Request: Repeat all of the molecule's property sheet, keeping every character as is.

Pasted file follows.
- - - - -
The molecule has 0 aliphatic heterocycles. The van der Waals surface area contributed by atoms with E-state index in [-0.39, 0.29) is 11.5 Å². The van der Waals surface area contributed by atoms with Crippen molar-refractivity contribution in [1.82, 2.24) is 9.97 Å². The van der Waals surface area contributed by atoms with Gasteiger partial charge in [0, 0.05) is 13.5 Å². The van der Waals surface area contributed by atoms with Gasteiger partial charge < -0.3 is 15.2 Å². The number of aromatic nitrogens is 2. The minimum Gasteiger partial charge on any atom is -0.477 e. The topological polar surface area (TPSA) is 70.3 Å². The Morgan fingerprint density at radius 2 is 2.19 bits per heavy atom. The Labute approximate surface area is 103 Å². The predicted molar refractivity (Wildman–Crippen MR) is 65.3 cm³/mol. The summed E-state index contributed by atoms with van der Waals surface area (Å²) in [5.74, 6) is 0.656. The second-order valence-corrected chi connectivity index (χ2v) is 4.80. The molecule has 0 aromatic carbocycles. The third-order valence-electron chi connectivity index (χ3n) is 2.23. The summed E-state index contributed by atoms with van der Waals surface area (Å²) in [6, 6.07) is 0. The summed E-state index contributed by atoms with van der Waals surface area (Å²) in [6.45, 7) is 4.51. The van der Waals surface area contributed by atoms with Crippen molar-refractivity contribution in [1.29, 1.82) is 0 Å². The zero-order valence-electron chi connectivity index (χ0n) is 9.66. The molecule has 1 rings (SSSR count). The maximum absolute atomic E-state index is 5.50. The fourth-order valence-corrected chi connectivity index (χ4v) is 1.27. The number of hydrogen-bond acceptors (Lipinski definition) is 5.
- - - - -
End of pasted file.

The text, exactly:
The molecule has 0 aliphatic heterocycles. The van der Waals surface area contributed by atoms with E-state index in [-0.39, 0.29) is 11.5 Å². The van der Waals surface area contributed by atoms with Crippen molar-refractivity contribution in [1.82, 2.24) is 9.97 Å². The van der Waals surface area contributed by atoms with Gasteiger partial charge in [0, 0.05) is 13.5 Å². The van der Waals surface area contributed by atoms with Gasteiger partial charge < -0.3 is 15.2 Å². The number of aromatic nitrogens is 2. The minimum Gasteiger partial charge on any atom is -0.477 e. The topological polar surface area (TPSA) is 70.3 Å². The Morgan fingerprint density at radius 2 is 2.19 bits per heavy atom. The Labute approximate surface area is 103 Å². The predicted molar refractivity (Wildman–Crippen MR) is 65.3 cm³/mol. The summed E-state index contributed by atoms with van der Waals surface area (Å²) in [5.74, 6) is 0.656. The second-order valence-corrected chi connectivity index (χ2v) is 4.80. The molecule has 0 aromatic carbocycles. The third-order valence-electron chi connectivity index (χ3n) is 2.23. The summed E-state index contributed by atoms with van der Waals surface area (Å²) in [6, 6.07) is 0. The summed E-state index contributed by atoms with van der Waals surface area (Å²) in [6.45, 7) is 4.51. The van der Waals surface area contributed by atoms with Crippen molar-refractivity contribution in [1.29, 1.82) is 0 Å². The zero-order valence-electron chi connectivity index (χ0n) is 9.66. The molecule has 1 rings (SSSR count). The maximum absolute atomic E-state index is 5.50. The fourth-order valence-corrected chi connectivity index (χ4v) is 1.27. The number of hydrogen-bond acceptors (Lipinski definition) is 5.